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Western Lake District Transect Air Photo and Lidar Mapping Project (NMP)

The Western Lake District Transect project recorded possible Neolithic or Bronze Age monuments but very few Iron Age or Roman features. It mapped some traces of medieval activity and more widespread post medieval farming and extractive industries and also documented a handful of significant 20th century military installations.

Unusual enclosures

This project has highlighted a cluster of unusual enclosures on the West Cumbrian coastal plain. These are large curvilinear enclosures, up to 65 metres across, but their defining feature is an internal circuit of pits. Three such enclosures are closely grouped in fields to the south of Bootle. One is nearby at Gutterby and another example has come to light just outside the project area at Millom. These enclosures are visible as cropmarks.

The pits are too far apart to have supported a continuous barrier like the Plasketlands enclosure, which was found a little further up the coast. These pits may have held posts to form large timber circles that would have created an enclosed but penetrable space within. However archaeological excavations of pit circuits at Boscombe Down and the Stonehenge Aubrey Holes, found that many pits appear instead to have been dug to receive items and burials.

Part of one of the Bootle enclosures was stripped in advance of the laying of a gas pipeline in the early 1990s. Archaeologists recovered a Bronze Age urn from the site. It was found within a small ditch and mound monument that lay in or close to the pit circuit enclosure.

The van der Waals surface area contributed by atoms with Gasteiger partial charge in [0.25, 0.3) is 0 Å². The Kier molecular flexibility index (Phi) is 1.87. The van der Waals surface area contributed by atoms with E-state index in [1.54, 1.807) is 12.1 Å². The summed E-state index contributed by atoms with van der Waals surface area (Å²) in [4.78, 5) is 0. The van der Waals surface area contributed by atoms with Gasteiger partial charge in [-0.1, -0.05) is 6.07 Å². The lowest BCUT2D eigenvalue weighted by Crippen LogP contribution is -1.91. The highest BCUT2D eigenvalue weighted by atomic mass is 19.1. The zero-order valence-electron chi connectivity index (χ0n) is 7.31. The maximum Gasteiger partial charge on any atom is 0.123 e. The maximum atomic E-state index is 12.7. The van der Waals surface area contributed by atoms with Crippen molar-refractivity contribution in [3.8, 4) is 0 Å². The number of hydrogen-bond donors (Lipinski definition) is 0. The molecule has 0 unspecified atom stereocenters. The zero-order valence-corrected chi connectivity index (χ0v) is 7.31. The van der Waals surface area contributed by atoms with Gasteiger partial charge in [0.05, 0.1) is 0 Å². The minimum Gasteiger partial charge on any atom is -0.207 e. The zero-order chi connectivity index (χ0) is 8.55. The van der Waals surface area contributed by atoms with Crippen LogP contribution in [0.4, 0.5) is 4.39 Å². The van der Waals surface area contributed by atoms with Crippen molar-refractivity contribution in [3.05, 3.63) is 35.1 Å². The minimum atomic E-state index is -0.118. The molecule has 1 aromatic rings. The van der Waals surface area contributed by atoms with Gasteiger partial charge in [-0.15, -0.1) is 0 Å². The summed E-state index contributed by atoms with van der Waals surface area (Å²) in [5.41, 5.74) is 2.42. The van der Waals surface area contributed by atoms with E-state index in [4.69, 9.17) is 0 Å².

A plan of three cropmarked enclosures with internal pit circuits shown in black against the modern field boundaries in grey
The Bootle enclosures, outer ditches with inner pit circuits, as mapped from aerial photos. These monuments may be of Neolithic or Bronze Age date. © Alison Deegan

Naval decoy

Toppingmoss Plantation, near Whicham Hall, conceals a complex network of ditches, trackways and a small structure. These features are visible on aerial photos taken shortly after the Second World War. Records show that these are the remains of a naval decoy, one of a series that were built to look at night like the port of Barrow in Furness. Their purpose was to deflect enemy bombing of the Royal Navy installations at the real port.

A black and white air photo of a patchwork of fields and an L shaped area of rough ground that was the naval decoy
The field at the centre of this photo contains the remains of a Second World War naval decoy photographed by the RAF. It was built to simulate the dockside area of Barrow in Furness at night, and so to deflect an enemy air attack from the naval installations that were based there (RAF/541/525 4277) English Heritage RAF Photography
A map showing the outline of the project area, the coastline, the main rivers and the height of the land in various colours
A map of the Western Lake District Mapping Project showing the rivers, settlements and topography © Alison Deegan

The project

The Western Lake District Mapping Project covers an area of the coastal plain on the west coast of Cumbria at the south western edge of the Lake District National Park. The Irish Sea lies to the west and the fells rise to the east.

The project was undertaken between May and August 2016 by Alison Deegan. It was funded by National Grid and supported by the Lake District National Park Authority and by Historic England.

The results of the project are available in the report.

Western Lake District Air Photo & LiDAR Mapping Project Report

Western Lake District Air Photo & LiDAR Mapping Project Report

Published 15 September 2016

A short report on the method, sources and results of air photo and lidar mapping and recording for the Western Lake District Project. Also includes a background introduction to the project area.

The images used on this page are copyright Historic England unless specified otherwise. For further details of any photographs or other images and for copies of these, or the plans and reports related to the project please contact the Historic England Archive.

For further information on a project or any other aspect of the work of the Remote Sensing Team please contact us via email using the link below.

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